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Aural CSS: Support for CSS 2 Aural Style Sheets / CSS 3 Speech Module

Last updated: May 12, 2010 (created on November 21, 2006)

Questions about support for aural CSS (Cascading Style Sheets) have been popping up in various corners of the Web lately, so I thought I would compile what I know as a supplementary page to my Screen Readers and Abbreviations tests.

If you find this information to be incomplete or inaccurate, please let me know so that I can update this page.

Note: Some new sources of information will be added to this page pending review. In the meantime, you may like to follow the links I have included at the bottom of the page and read for yourself.

  1. Introduction
  2. Summary of Known Support
  3. Details of Aural CSS Properties
  4. CSS 2 (superseded)
  5. CSS 2.1 (W3C Candidate Recommendation, 08 September 2009)
  6. CSS 3 (W3C Working Draft, 16 December 2004)
  7. Related Links
  8. New Sources Pending Addition


CSS includes 'aural' (or 'speech') properties that allow web designers and developers control over the way in which HTML (and XML) is synthesised as speech by CSS-aware software. However, these properties enjoy very limited support in current web browsers, screen readers and in other assistive technology software where the properties may be of benefit.

If you want a good introduction to aural style sheets, the “Aural stylesheets” section of Joe Clark's book, Building Accessible Websites, is a very informative.


Unfortunately, such limited support makes aural style sheets practically useless. Without an improved level of support from software vendors, web designers and developers are unlikely to use it as a tool. We have a paradox, however, as vendors are unlikely to prioritise support for something that is not used and has no benefit to them. Instead, current screen reader software (such as JAWS) and speaking browsers (such as Home Page Reader) analyse words to determine how they should be pronounced using their own non-CSS-based algorithms.

However, even if support was better than it is, using the aural properties is another matter. The average web designer or developer would still need the skill to write an appropriate and considerate aural style sheet, selecting voices, and perhaps positioning them spacially. If you think about how many designers actually use print style sheets, how many might actually implement aural style sheets?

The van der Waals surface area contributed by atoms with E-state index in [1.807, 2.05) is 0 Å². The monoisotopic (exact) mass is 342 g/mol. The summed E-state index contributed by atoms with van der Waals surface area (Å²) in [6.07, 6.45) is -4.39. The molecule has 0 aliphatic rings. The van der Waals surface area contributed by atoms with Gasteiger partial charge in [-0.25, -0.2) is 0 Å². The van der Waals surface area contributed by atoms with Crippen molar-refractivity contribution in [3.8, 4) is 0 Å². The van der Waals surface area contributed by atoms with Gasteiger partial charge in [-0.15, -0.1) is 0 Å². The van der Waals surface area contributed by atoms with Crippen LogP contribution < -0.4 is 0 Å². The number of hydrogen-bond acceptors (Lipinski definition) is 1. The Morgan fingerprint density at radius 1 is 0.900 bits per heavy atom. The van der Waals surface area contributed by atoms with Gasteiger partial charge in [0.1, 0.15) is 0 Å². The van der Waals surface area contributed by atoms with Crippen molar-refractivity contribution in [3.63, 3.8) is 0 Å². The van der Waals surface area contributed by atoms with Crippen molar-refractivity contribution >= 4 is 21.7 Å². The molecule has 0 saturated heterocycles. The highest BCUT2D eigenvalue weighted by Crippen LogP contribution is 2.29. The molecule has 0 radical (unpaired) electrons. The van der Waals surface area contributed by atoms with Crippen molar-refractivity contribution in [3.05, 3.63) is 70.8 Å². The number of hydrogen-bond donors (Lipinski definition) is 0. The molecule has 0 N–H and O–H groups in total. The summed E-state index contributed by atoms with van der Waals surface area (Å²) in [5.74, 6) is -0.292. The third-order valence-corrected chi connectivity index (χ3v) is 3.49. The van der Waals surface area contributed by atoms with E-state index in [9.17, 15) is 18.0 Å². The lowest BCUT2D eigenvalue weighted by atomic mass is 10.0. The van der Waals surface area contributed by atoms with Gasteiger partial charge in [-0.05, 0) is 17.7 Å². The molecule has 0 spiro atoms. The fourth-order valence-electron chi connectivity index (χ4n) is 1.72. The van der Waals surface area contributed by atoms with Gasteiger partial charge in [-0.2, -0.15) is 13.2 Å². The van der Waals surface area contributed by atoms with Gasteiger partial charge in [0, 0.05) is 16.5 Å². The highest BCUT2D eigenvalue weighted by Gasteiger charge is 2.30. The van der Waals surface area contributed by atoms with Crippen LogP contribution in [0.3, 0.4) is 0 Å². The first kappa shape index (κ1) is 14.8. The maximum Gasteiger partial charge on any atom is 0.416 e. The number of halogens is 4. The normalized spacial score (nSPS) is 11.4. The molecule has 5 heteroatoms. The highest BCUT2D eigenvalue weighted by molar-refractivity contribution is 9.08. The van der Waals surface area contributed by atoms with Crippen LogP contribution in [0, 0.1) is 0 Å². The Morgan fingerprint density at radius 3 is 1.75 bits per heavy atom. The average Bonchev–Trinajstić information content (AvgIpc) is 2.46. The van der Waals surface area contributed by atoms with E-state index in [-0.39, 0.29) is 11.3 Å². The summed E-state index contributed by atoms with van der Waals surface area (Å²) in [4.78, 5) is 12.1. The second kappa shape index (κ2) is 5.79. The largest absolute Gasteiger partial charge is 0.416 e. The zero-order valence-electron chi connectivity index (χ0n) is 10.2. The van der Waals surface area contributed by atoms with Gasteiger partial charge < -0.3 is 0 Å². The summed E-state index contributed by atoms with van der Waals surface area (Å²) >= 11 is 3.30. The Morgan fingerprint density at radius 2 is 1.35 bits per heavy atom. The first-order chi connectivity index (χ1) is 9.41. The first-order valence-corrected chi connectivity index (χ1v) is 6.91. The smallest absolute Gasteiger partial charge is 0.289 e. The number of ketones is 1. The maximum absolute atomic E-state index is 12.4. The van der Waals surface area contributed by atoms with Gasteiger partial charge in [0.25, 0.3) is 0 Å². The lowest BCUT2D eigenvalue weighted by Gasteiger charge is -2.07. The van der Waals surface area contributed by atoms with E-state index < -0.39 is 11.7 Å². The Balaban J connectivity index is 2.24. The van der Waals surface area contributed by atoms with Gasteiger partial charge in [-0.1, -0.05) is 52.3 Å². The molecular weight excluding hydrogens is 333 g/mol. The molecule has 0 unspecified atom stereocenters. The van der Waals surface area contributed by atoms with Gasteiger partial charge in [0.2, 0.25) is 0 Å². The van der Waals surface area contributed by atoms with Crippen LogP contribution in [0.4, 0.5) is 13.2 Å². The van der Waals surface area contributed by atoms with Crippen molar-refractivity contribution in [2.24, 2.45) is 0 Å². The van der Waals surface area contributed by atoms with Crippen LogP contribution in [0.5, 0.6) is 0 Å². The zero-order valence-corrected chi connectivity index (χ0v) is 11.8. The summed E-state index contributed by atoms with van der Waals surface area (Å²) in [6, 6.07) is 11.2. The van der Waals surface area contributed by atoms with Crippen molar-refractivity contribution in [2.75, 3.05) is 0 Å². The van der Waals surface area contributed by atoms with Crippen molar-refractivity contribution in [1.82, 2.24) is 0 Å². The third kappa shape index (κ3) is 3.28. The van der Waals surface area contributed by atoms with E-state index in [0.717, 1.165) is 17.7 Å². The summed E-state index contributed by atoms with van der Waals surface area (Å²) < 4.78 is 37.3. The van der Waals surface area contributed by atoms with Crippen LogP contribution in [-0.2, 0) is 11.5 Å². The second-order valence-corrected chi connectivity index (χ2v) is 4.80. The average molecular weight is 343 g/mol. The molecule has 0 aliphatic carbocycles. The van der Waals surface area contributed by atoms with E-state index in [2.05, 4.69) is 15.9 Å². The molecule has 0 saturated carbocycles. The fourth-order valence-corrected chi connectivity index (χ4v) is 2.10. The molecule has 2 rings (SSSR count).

It's also worth considering whether or not aural style sheets are as useful as they sound at first. Should speech properties be in the hands of web developers at all? Screen reader software typically allows users to set preferences for speech speed, voices, custom pronunciation dictionaries, etc. Such settings should remain under users' control rather than being part of building of a web site. Anything that could potentially override a user's settings could be harmful and insensitive.

Indeed, there may be some specific cases where aural style sheets would be useful. As an example, screen readers may struggle to pronounce the name of Australian airline, Qantas. Some speech synthesisers pronounce the name as “kan-tass” rather than “kwon-tass”. An aural style sheet could be used by a web developer to specify how speech synthesisers should pronounce the word. However, you must remember that the aural style sheet would only affect the web site to which it is applied, and that screen readers are used not only to access many web sites, but to access various computer software, too. Those screen reader settings are more useful to users than those set for a single web site.

Taking these considerations into account, I do not believe aural style sheets are important or useful enough to see their support improve in speech synthesisers.

A little history

Aural CSS first appeared in the CSS 2 Specification, the current official W3C Recommendation for CSS. The CSS 2.1 Specification – currently a "last call" Working Draft that will become the next official W3C Recommendation – extends the specification to include a new property, but deprecates the 'aural' media type and reserves the favoured 'speech' media type. The CSS 3 Speech module reworks and replaces the 'aural' properties as specified for CSS 2, 19 Aural style sheets / CSS 2.1, Appendix A. Aural style sheets. To quote some relevant sections of the CSS specifications:

UAs are not required to implement the properties of this chapter in order to conform to CSS 2.1.”

CSS 2.1, Appendix A. Aural style sheets